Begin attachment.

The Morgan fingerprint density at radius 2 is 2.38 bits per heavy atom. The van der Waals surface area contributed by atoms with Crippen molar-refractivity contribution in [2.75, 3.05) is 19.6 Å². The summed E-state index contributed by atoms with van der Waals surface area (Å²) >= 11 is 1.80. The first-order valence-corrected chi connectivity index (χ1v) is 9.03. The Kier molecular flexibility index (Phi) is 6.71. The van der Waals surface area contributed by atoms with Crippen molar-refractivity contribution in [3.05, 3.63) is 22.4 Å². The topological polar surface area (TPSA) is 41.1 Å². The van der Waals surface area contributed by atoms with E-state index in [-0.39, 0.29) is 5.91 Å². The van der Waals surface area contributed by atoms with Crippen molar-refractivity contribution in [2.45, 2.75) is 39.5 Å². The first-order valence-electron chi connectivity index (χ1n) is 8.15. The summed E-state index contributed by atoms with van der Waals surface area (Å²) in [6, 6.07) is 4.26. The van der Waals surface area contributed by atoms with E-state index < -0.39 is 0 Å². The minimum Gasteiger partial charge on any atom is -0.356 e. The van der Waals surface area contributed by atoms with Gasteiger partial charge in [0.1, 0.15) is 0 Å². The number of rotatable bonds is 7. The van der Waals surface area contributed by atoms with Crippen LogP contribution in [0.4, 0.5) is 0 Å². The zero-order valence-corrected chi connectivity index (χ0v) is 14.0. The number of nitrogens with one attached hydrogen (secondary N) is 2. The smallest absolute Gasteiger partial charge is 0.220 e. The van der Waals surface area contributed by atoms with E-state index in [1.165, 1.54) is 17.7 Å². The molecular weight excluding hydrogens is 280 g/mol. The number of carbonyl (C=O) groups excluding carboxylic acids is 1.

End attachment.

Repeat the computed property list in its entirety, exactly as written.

The Morgan fingerprint density at radius 2 is 2.38 bits per heavy atom. The van der Waals surface area contributed by atoms with Crippen molar-refractivity contribution in [2.75, 3.05) is 19.6 Å². The summed E-state index contributed by atoms with van der Waals surface area (Å²) >= 11 is 1.80. The first-order valence-corrected chi connectivity index (χ1v) is 9.03. The Kier molecular flexibility index (Phi) is 6.71. The van der Waals surface area contributed by atoms with Crippen molar-refractivity contribution in [3.05, 3.63) is 22.4 Å². The topological polar surface area (TPSA) is 41.1 Å². The van der Waals surface area contributed by atoms with E-state index in [-0.39, 0.29) is 5.91 Å². The van der Waals surface area contributed by atoms with Crippen molar-refractivity contribution in [2.45, 2.75) is 39.5 Å². The first-order valence-electron chi connectivity index (χ1n) is 8.15. The summed E-state index contributed by atoms with van der Waals surface area (Å²) in [6, 6.07) is 4.26. The van der Waals surface area contributed by atoms with E-state index < -0.39 is 0 Å². The minimum Gasteiger partial charge on any atom is -0.356 e. The van der Waals surface area contributed by atoms with Gasteiger partial charge in [0.1, 0.15) is 0 Å². The number of rotatable bonds is 7. The van der Waals surface area contributed by atoms with Crippen LogP contribution in [0.4, 0.5) is 0 Å². The zero-order valence-corrected chi connectivity index (χ0v) is 14.0. The number of nitrogens with one attached hydrogen (secondary N) is 2. The smallest absolute Gasteiger partial charge is 0.220 e. The van der Waals surface area contributed by atoms with E-state index in [1.165, 1.54) is 17.7 Å². The molecular weight excluding hydrogens is 280 g/mol. The number of carbonyl (C=O) groups excluding carboxylic acids is 1.